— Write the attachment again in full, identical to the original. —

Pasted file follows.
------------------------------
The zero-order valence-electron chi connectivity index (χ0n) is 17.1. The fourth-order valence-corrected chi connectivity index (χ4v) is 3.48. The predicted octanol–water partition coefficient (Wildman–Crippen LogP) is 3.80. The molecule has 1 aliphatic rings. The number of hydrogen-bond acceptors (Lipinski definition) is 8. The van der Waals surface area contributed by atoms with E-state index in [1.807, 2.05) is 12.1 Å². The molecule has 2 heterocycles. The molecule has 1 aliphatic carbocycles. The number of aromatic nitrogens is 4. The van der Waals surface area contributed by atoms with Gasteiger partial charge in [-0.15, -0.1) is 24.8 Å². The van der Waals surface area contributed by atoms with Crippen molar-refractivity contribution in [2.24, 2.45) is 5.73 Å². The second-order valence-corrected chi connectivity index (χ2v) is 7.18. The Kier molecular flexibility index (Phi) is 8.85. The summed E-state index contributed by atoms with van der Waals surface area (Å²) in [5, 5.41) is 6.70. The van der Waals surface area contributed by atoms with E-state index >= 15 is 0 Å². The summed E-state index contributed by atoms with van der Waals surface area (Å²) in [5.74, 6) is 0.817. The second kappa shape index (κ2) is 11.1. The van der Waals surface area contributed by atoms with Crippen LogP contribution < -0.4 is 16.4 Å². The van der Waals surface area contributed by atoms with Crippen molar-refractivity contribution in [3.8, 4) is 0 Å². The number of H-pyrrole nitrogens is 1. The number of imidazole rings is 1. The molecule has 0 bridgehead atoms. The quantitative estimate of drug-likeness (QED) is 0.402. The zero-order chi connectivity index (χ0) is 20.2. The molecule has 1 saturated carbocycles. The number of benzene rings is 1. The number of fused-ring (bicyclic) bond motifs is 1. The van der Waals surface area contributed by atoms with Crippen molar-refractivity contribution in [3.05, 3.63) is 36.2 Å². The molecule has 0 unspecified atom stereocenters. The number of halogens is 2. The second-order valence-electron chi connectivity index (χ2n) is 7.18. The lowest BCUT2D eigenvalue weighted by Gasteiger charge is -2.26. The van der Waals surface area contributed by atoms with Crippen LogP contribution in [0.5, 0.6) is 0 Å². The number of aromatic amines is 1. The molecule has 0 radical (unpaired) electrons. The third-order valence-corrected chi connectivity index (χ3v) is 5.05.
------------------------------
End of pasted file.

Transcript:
The zero-order valence-electron chi connectivity index (χ0n) is 17.1. The fourth-order valence-corrected chi connectivity index (χ4v) is 3.48. The predicted octanol–water partition coefficient (Wildman–Crippen LogP) is 3.80. The molecule has 1 aliphatic rings. The number of hydrogen-bond acceptors (Lipinski definition) is 8. The van der Waals surface area contributed by atoms with E-state index in [1.807, 2.05) is 12.1 Å². The molecule has 2 heterocycles. The molecule has 1 aliphatic carbocycles. The number of aromatic nitrogens is 4. The van der Waals surface area contributed by atoms with Gasteiger partial charge in [-0.15, -0.1) is 24.8 Å². The van der Waals surface area contributed by atoms with Crippen molar-refractivity contribution in [2.24, 2.45) is 5.73 Å². The second-order valence-corrected chi connectivity index (χ2v) is 7.18. The Kier molecular flexibility index (Phi) is 8.85. The summed E-state index contributed by atoms with van der Waals surface area (Å²) in [5, 5.41) is 6.70. The van der Waals surface area contributed by atoms with E-state index >= 15 is 0 Å². The summed E-state index contributed by atoms with van der Waals surface area (Å²) in [5.74, 6) is 0.817. The second kappa shape index (κ2) is 11.1. The van der Waals surface area contributed by atoms with Crippen LogP contribution < -0.4 is 16.4 Å². The van der Waals surface area contributed by atoms with Crippen molar-refractivity contribution in [3.8, 4) is 0 Å². The number of H-pyrrole nitrogens is 1. The number of imidazole rings is 1. The molecule has 0 bridgehead atoms. The quantitative estimate of drug-likeness (QED) is 0.402. The zero-order chi connectivity index (χ0) is 20.2. The molecule has 1 saturated carbocycles. The number of benzene rings is 1. The number of fused-ring (bicyclic) bond motifs is 1. The van der Waals surface area contributed by atoms with Crippen molar-refractivity contribution in [3.05, 3.63) is 36.2 Å². The molecule has 0 unspecified atom stereocenters. The number of halogens is 2. The second-order valence-electron chi connectivity index (χ2n) is 7.18. The lowest BCUT2D eigenvalue weighted by Gasteiger charge is -2.26. The van der Waals surface area contributed by atoms with Crippen LogP contribution in [0.5, 0.6) is 0 Å². The number of aromatic amines is 1. The molecule has 0 radical (unpaired) electrons. The third-order valence-corrected chi connectivity index (χ3v) is 5.05.